Saturday, March 10, 2012

Tabou Speedster 65/100

As mentioned previously, the Tabou team is here with a selection of their 2013 equipment for testing and photo shoots.  One of the ranges they brought is the new Speedster range.  The Speedster is the new name for the current Manta Free Race and I was given the opportunity to test the 65/100.  The boards will come in two constructions - Standard and Limited.  This particular board was in the standard construction - very heavy for me but really cool looking with the new graphics.  The fin was the T-Lab 38cm fin which comes with the board.

I borrowed a Remedy 6.4m sail from my friend Tim and took to the water.  The board shot onto the plane immediately and accelerated smoothly to a really good speed.  Once under way it seems to shrink and my impression is that it rides like a much smaller board (it is 65cm wide after all but feels more like a 61cm board).  The front and back straps are quite far apart signalling that this is a serious speed machine and the raised foot pads give nice support under the toes - (not quite as good as the JP system but good enough).  The deck has a great selection of fin screw holes so you will be able to get comfortable.  As with most Tabou boards, the chop is dealt with easily and hitting it at speed gives absolutely no concerns.  Keep the hammer down!  Gybing is really easy providing you enter at speed and commit properly.  The board seems to have better directional stability than the equivalent Rocket but this is to be expected given the slalom orientation of the design.

The wind and water states for the first few runs were perfect for easy, comfort zone cruising.  Going as fast as the equipment could go with no worries about the chop.  The stock fin behaved well and the characteristics of the Remedy with its its direct and instant acceleration seem to suit the board perfectly.  The wind then picked up substantially and the state went from comfort zone to red zone - the way we tend to sail here.  This was a much better test for the board and I started blasting.  The board handled the new conditions with ease but the fin  let the side down.  Every time I hit a patch of chop and the board lightened, the fin would spin out and when this fin spins out it does not recover until you slow down completely.  I spent much of the next few runs going sideways which was exhausting and no fun at all in the white knuckle conditions.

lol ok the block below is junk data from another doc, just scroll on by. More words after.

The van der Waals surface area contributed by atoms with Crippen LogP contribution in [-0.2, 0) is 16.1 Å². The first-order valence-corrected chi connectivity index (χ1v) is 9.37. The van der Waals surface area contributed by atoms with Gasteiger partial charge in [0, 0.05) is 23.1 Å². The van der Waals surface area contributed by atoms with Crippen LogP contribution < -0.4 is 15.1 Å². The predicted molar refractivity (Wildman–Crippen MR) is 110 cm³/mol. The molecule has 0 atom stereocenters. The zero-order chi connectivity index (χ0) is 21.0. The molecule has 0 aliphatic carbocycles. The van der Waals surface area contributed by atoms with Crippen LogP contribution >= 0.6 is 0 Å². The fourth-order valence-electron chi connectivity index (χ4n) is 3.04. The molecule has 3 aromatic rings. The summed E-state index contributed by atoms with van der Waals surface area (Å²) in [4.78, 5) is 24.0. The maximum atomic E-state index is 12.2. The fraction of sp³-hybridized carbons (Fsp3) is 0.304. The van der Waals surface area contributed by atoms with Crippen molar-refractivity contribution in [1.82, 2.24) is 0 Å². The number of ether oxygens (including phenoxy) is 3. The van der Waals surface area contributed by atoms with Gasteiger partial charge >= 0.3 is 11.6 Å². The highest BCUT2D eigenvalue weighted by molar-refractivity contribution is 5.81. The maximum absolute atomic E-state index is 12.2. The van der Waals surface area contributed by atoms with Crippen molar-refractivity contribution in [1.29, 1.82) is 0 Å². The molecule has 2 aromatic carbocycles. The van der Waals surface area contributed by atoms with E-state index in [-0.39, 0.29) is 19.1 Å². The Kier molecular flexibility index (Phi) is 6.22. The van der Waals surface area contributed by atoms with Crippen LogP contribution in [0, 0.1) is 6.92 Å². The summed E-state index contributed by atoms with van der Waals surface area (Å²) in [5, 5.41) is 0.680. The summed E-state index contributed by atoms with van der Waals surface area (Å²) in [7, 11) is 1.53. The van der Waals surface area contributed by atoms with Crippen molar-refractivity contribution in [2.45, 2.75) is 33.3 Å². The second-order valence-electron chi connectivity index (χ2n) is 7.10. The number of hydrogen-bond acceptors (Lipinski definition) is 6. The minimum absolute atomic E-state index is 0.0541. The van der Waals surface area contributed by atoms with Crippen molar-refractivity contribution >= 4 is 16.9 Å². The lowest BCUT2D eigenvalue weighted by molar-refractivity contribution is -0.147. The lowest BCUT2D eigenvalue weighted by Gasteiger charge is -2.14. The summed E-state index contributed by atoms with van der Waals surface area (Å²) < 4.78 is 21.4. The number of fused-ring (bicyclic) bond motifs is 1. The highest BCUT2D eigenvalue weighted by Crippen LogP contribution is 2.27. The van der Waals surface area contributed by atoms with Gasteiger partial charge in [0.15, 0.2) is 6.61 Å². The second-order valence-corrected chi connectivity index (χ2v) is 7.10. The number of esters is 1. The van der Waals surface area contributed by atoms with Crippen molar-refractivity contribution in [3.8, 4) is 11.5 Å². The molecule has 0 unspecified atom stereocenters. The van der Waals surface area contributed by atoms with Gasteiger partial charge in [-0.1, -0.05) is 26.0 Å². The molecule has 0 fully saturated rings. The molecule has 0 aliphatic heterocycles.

The board then, gets a big thumbs up from me.  If you are in the market for one, please factor in a proper fin.  This is a high performance machine and it deserves a high tech foil.  I would think that something like a 37cm (39cm?) Select S12, a 36cm Deboichet SL4 or similar.  If you have access to a selection of fin brands and can try before you buy then you should do so.  Try different lengths in your favourite brands and you may end up with more than one fin for different conditions and sail sizes.  My personal preference for the board would be to get the Limited edition but if a bit of extra weight does not worry you then save some money and go for the standard construction.  The extra weight didn't seem to bother the board I rode at all.  

Talk to you soon        

Thursday, March 1, 2012

Tabou Manta 71

Here are my thoughts and impressions of the 2013 Manta 71/113.